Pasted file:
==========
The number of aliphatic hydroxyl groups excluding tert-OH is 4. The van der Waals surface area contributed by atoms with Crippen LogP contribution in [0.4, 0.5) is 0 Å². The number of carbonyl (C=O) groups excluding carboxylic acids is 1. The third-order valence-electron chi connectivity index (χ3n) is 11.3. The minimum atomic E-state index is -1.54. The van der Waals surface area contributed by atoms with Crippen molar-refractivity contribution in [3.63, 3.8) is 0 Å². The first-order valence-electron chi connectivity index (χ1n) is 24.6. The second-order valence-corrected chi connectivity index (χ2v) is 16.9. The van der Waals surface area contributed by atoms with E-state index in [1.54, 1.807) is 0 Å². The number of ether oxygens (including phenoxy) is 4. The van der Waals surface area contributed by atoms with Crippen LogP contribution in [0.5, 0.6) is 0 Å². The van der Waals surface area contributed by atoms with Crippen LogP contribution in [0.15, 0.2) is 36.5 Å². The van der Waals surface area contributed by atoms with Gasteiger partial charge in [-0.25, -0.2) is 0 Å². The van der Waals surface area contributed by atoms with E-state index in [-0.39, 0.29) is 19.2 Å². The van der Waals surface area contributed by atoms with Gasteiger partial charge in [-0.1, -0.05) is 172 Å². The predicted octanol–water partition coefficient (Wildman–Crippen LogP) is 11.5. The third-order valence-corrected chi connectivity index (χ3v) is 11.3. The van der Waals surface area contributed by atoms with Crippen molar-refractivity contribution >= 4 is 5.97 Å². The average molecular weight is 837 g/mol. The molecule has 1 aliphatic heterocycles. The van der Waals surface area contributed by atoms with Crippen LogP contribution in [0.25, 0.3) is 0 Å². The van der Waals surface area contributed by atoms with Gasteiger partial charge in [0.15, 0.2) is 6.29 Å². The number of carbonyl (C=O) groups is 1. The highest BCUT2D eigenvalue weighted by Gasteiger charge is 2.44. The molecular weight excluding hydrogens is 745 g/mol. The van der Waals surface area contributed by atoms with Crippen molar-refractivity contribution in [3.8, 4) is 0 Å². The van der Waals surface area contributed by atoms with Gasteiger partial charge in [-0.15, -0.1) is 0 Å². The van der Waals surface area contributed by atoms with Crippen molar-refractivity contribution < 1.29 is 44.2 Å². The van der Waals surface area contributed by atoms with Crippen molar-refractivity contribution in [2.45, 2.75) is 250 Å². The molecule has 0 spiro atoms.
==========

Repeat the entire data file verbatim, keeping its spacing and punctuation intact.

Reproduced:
The number of aliphatic hydroxyl groups excluding tert-OH is 4. The van der Waals surface area contributed by atoms with Crippen LogP contribution in [0.4, 0.5) is 0 Å². The number of carbonyl (C=O) groups excluding carboxylic acids is 1. The third-order valence-electron chi connectivity index (χ3n) is 11.3. The minimum atomic E-state index is -1.54. The van der Waals surface area contributed by atoms with Crippen molar-refractivity contribution in [3.63, 3.8) is 0 Å². The first-order valence-electron chi connectivity index (χ1n) is 24.6. The second-order valence-corrected chi connectivity index (χ2v) is 16.9. The van der Waals surface area contributed by atoms with E-state index in [1.54, 1.807) is 0 Å². The number of ether oxygens (including phenoxy) is 4. The van der Waals surface area contributed by atoms with Crippen LogP contribution in [0.5, 0.6) is 0 Å². The van der Waals surface area contributed by atoms with Crippen LogP contribution in [0.15, 0.2) is 36.5 Å². The van der Waals surface area contributed by atoms with Gasteiger partial charge in [-0.25, -0.2) is 0 Å². The van der Waals surface area contributed by atoms with E-state index in [-0.39, 0.29) is 19.2 Å². The van der Waals surface area contributed by atoms with Gasteiger partial charge in [-0.1, -0.05) is 172 Å². The predicted octanol–water partition coefficient (Wildman–Crippen LogP) is 11.5. The third-order valence-corrected chi connectivity index (χ3v) is 11.3. The van der Waals surface area contributed by atoms with Crippen molar-refractivity contribution >= 4 is 5.97 Å². The average molecular weight is 837 g/mol. The molecule has 1 aliphatic heterocycles. The van der Waals surface area contributed by atoms with Crippen LogP contribution in [0.25, 0.3) is 0 Å². The van der Waals surface area contributed by atoms with Gasteiger partial charge in [0.15, 0.2) is 6.29 Å². The number of carbonyl (C=O) groups is 1. The highest BCUT2D eigenvalue weighted by Gasteiger charge is 2.44. The molecular weight excluding hydrogens is 745 g/mol. The van der Waals surface area contributed by atoms with Crippen molar-refractivity contribution in [3.8, 4) is 0 Å². The van der Waals surface area contributed by atoms with Gasteiger partial charge in [-0.15, -0.1) is 0 Å². The van der Waals surface area contributed by atoms with Crippen molar-refractivity contribution < 1.29 is 44.2 Å². The van der Waals surface area contributed by atoms with Crippen molar-refractivity contribution in [2.45, 2.75) is 250 Å². The molecule has 0 spiro atoms.